Feds on Trump's shutdown threat: 'It's blackmail'

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At a raucous political rally in Phoenix on August 22, U.S. President Donald Trump threatened to shut down the federal government if Congress refuses to send him a spending bill that funds the U.S. -Mexico border wall on which he staked his presidential campaign, Bloomberg News reports.

As The Hill also noted, Trump's Twitter posts "won't ease the process, heightening the growing tensions between the president and the Republican leaders he needs to realize his ambitious policy agenda". Trump himself has suggested that Congress would fund the wall in the near term but that Mexico would be made to pay for it later.

The House passed a "minibus" of appropriations bills before leaving town at the end of July.

"If the President pursues this path, against the wishes of both Republicans and Democrats, as well as the majority of the American people, he will be heading towards a government shutdown which nobody will like and which won't accomplish anything", Schumer said in a statement.

Trump wants Congress to finance his controversial plan to build a "big, beautiful" wall along the US's border with Mexico to keep out illegal immigrants. "Democrats will stand fast against the immoral, ineffective border wall and the rest of Republicans' unacceptable poison pill riders".

Democratic congressional leaders aren't intimidated. Trump has been at odds with his party since the moment he announced his presidential candidacy.

But if Trump is going to get a tax cut and an infrastructure bill, he's going to need every Republican vote he can get.

Further complicating the task ahead is the threat of a government shutdown. If not, the government would be unable to borrow more money or pay its bills, including its debt payments.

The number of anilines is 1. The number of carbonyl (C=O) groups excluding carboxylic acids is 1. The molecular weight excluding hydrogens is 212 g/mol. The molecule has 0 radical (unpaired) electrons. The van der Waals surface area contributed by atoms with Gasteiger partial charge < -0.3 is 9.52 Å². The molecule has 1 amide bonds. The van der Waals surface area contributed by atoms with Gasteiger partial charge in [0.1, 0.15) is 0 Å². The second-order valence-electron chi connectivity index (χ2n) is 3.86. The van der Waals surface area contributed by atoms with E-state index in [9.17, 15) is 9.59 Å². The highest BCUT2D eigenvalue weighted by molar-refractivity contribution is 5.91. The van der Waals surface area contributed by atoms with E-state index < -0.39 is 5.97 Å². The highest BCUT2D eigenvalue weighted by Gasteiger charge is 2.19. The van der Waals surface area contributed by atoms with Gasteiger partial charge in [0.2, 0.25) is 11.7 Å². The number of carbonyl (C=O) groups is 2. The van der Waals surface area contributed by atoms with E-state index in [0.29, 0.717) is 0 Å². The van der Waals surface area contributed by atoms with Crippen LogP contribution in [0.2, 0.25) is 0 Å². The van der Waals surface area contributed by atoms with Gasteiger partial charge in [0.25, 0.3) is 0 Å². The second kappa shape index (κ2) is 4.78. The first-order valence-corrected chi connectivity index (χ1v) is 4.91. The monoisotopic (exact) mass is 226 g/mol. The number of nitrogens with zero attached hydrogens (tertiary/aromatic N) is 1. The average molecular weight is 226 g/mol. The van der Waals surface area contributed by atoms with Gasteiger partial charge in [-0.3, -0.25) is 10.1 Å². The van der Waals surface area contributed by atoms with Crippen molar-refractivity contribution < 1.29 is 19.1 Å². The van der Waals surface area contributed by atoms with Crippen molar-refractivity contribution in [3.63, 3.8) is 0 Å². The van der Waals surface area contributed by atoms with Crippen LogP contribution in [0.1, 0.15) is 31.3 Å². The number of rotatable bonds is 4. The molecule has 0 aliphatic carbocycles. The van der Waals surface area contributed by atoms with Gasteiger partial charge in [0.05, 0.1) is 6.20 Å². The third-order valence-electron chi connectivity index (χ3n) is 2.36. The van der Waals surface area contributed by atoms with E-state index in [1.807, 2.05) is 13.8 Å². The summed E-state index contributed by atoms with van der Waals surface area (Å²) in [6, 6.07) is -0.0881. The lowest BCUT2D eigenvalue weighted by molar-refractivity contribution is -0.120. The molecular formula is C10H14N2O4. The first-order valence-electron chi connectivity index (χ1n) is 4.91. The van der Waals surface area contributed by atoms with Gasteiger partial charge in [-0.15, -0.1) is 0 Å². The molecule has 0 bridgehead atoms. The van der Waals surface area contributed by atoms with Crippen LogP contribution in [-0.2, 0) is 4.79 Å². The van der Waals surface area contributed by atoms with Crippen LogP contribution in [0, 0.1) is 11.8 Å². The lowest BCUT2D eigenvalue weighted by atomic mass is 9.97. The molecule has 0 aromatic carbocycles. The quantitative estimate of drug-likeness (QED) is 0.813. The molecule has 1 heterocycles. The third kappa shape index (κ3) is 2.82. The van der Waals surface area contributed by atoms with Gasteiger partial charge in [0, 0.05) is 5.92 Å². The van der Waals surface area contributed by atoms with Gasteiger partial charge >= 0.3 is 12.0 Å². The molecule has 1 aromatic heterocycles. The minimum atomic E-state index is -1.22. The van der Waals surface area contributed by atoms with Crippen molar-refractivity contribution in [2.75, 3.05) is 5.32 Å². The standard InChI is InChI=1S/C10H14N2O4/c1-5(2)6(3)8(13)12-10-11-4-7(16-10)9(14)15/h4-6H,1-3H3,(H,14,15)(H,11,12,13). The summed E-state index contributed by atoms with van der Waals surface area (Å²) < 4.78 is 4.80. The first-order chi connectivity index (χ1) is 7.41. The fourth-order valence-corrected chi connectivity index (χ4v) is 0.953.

Trump, of course, is not responsible for passing more bills than nearly any other president - at least, not bills of substance - and in fact his impact on the House and the Senate has been at best minimal, and at worst actually harmful to his own agenda.

On Thursday, the President again undercut Senator Mitch McConnell, the majority leader, and Speaker Paul Ryan, saying they had failed to embrace his proposed manouevre to raise the debt limit by tying it to a popular veteran benefits bill. While many government functions continued, such as air traffic control and the military, much of the federal workforce was sent home, slowing the economy, stymying markets and frustrating millions of Americans.

Senate Minority Leader Nancy Pelosi has put the onus of raising the debt ceiling entirely on Republicans, and has hinted on multiple occasions that Democrats will not eagerly support their Republican colleagues in raising the debt ceiling without key concessions.

Still, there's pretty good reason to believe that Congress and the White House can avoid the kind of federal shutdown that the country last endured in 2013, when it went 16 days without a budget in place. The Wall Street Journal editors seem to be under the impression that Donald Trump is some sort of unelected figure. Trump at that point owns the shutdown completely, because of his comments at the rally.